Little critter mauling Mount beach goers

An extreme example of being bitten by the Mount mauler. File photo.

As temperatures reach sweltering levels in the Bay of Plenty, more and more people are heading to the beaches to cool down.

But there is one little critter hiding in the sand waiting to pounce. The dreaded Mount mauler is back and is making some people think twice about going to the beach.

“I went the other day after work to cool down before going home. I felt like I was being bitten by something, but was too hot to take too much notice,” says one person who doesn’t want to be named.

“A few days later, my legs and arms started coming up in the huge red welts. They were so itchy and annoying. It drove me nuts.”

The woman says it took her weeks to get rid of the bites.

“I was using all kinds of creams and taking antihistamines.”

After three weeks, the welts started to disappear.

The woman wants people to be mindful when heading to the beach. She says the coastline along the Mount and Papamoa is beautiful, but people need to be aware of this little, annoying insect.

For those new to the Mount and Papamoa, the ‘Mount mauler’ is the local name for a kind of beach insect that lives principally above the high-tide mark.

In the past, sunbathers have complained of coming home and finding themselves covered in bites, although most people only get them on their feet from walking across the dry sand.

To avoid being bitten by the Mount mauler, people are advised to stay below the high-tide mark, and spray themselves and their towels with insect repellent.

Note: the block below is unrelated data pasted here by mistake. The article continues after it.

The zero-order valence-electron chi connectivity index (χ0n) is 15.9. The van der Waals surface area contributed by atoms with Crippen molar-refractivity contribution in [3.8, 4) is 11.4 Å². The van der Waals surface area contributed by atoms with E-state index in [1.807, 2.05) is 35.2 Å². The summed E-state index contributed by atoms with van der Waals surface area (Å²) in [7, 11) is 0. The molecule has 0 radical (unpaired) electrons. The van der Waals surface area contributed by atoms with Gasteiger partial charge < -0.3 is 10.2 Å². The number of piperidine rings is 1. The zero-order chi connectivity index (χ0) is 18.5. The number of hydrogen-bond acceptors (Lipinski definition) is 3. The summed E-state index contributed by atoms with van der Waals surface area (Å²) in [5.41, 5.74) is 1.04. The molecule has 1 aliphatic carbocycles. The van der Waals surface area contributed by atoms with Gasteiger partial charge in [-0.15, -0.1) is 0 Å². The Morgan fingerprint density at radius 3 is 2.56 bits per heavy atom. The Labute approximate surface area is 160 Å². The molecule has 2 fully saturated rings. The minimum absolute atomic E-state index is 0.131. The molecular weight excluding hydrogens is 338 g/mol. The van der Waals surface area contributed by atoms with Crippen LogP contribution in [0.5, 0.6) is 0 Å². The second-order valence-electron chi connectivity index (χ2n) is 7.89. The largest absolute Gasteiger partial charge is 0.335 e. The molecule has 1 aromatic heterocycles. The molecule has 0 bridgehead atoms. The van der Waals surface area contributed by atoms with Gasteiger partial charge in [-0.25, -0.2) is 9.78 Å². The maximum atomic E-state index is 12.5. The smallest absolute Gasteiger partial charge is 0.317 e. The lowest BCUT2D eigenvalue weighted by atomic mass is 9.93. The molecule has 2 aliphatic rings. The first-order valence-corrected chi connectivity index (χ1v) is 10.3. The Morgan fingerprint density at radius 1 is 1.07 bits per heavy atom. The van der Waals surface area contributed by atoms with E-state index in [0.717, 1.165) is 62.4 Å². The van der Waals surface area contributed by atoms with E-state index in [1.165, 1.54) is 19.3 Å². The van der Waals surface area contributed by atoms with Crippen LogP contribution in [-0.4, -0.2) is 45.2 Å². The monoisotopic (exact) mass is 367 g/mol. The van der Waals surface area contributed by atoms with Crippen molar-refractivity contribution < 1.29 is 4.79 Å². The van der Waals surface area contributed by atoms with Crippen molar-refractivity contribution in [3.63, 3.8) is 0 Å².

There is some debate over what the insect looks like, and whether it is the adult or larvae form that causes the irritating bites.

If you have conclusive evidence of what the culprit looks like, email your photos to




Posted on 13-01-2019 09:26 | By Slim Shady

Yeah, and maybe they could get rid of flies as well. They’re annoying. In fact, let’s draw up a list. We could be world leaders.

pilot bay?

Posted on 09-01-2019 19:32 | By ruralgal

Is this just on the main beach or does it include pilot bay as well?


Posted on 09-01-2019 18:23 | By jed

Been at the mount for nearly 15 years now, very frequent user of the local mt beach through the entire year, and never been bitten by the mauler. Sandflies though, they have been quite bad at times. But you see them so you know what causes those bites.

Bitten by the Mauler

Posted on 09-01-2019 15:14 | By LyricalSoul

I didn’t even know such a thing existed until a few years back & yes it felt like I had been bitten 200 times by a bee. I didn’t go to the doctors or take antihistamine, I thought I know if aloe vera plant gel is good for sunburn it may help with the sting & sure enough it did.

All I know is.....

Posted on 09-01-2019 14:32 | By Bruja

that when they bit me they were those translucent bug things about 1cm long. I think they jump to ’move’. The itch nearly drove me insane for about 2 weeks. I remember beginning to itch a few hours after I came home from the beach but I didn’t know what had bitten me. I returned to the beach again the following day and later realised that it was them as I got MORE bites that second day also.

This needs addressing.

Posted on 09-01-2019 10:16 | By morepork

As Tauranga becomes a "University Town" and we make space for Acadaemia, it seems to me that a useful area for some local scientific research would be into identifying and understanding the life cycle of this "critter" with a view to eradicating it. (If that can be done safely...) It is disappointing that so little is known about it when it affects so many people in such an awful way. The cost of this to our reputation and Tourism would certainly warrant spending some money to fund a solution, never mind the fact that we should make our beaches safe for people to enjoy, irrespectively. It’s been here for a few years now and it’s time something was done about it.

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